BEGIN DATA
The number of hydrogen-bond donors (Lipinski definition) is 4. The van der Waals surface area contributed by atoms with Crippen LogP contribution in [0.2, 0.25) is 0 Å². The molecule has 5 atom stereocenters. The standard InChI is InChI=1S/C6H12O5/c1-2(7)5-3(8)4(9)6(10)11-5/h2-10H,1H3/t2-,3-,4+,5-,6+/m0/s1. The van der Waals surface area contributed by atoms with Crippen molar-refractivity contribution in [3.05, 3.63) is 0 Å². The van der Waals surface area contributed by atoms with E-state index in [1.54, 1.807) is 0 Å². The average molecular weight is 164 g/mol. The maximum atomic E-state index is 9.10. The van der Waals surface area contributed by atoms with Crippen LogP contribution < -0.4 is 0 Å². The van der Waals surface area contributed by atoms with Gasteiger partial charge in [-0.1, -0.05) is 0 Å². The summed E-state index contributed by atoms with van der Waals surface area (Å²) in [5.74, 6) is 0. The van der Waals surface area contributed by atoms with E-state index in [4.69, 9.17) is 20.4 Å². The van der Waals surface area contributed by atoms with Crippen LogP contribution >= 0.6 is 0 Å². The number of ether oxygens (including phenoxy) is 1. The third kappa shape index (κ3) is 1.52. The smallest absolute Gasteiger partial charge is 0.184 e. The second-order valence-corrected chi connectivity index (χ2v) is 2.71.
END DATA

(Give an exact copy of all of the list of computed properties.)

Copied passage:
The number of hydrogen-bond donors (Lipinski definition) is 4. The van der Waals surface area contributed by atoms with Crippen LogP contribution in [0.2, 0.25) is 0 Å². The molecule has 5 atom stereocenters. The standard InChI is InChI=1S/C6H12O5/c1-2(7)5-3(8)4(9)6(10)11-5/h2-10H,1H3/t2-,3-,4+,5-,6+/m0/s1. The van der Waals surface area contributed by atoms with Crippen molar-refractivity contribution in [3.05, 3.63) is 0 Å². The van der Waals surface area contributed by atoms with E-state index in [1.54, 1.807) is 0 Å². The average molecular weight is 164 g/mol. The maximum atomic E-state index is 9.10. The van der Waals surface area contributed by atoms with Crippen LogP contribution < -0.4 is 0 Å². The van der Waals surface area contributed by atoms with Gasteiger partial charge in [-0.1, -0.05) is 0 Å². The summed E-state index contributed by atoms with van der Waals surface area (Å²) in [5.74, 6) is 0. The van der Waals surface area contributed by atoms with E-state index in [4.69, 9.17) is 20.4 Å². The van der Waals surface area contributed by atoms with Crippen LogP contribution >= 0.6 is 0 Å². The number of ether oxygens (including phenoxy) is 1. The third kappa shape index (κ3) is 1.52. The smallest absolute Gasteiger partial charge is 0.184 e. The second-order valence-corrected chi connectivity index (χ2v) is 2.71.